Today we ponder how the pandemic changes will affect some of the things we love about travel. We look at the spread of the California fires and learn that they are not all that apocalyptic. Then we read about traveling cats. Finally, we reveal the Travelers United poll about the effects of the airline elimination of change fees.
9 everyday pandemic changes that will impact our travel lives
Should we dance with strangers? What about blowing out our birthday candles? Can singing karaoke in a crowded room be dangerous? Is eating from a buffet safe? And for heaven’s sake, is the day of the one-night-stand doomed? Personally, I don’t think these very human activities will disappear. But the pandemic changes may be put on hold until we figure out how to deal with the supposed danger.
This series looks beyond bars, shows, sporting events, vacations and other experiences that we know all too well have been affected, and examines the ones that are less obvious, which makes some of them more likely to fade away. Of course, covid-19 has had far more serious effects, and it is the privileged among us who have the luxury of dwelling on such minutiae. But the list reveals how the pandemic has reached into every corner our lives — and the ways that life’s modest events can evoke a calming normalcy and bring us joy …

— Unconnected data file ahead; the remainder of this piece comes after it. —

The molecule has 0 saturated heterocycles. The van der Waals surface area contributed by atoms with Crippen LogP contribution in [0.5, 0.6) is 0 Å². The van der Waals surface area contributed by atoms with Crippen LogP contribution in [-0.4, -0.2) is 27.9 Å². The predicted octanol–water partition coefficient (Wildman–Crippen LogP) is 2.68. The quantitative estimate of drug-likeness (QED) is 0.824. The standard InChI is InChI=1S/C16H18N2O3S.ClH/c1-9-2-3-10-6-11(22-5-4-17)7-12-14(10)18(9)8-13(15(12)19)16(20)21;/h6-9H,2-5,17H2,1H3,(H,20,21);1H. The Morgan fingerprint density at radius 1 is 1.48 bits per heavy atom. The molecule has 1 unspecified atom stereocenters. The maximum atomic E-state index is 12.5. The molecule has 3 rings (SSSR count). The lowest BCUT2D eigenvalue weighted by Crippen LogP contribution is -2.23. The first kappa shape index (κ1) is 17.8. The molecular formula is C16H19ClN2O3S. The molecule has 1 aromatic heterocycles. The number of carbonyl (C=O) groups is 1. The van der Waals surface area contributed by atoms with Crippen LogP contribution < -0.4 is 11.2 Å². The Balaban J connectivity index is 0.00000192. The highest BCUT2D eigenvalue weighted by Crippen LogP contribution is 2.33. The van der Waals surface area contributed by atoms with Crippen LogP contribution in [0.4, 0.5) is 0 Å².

Stop blaming climate change for California’s fires. Many forests, including the redwoods, need them.
Video: Inside Big Basin Redwoods State Park in Bay Area fires aftermath. CLICK HERE if you’re having trouble viewing media on a mobile device.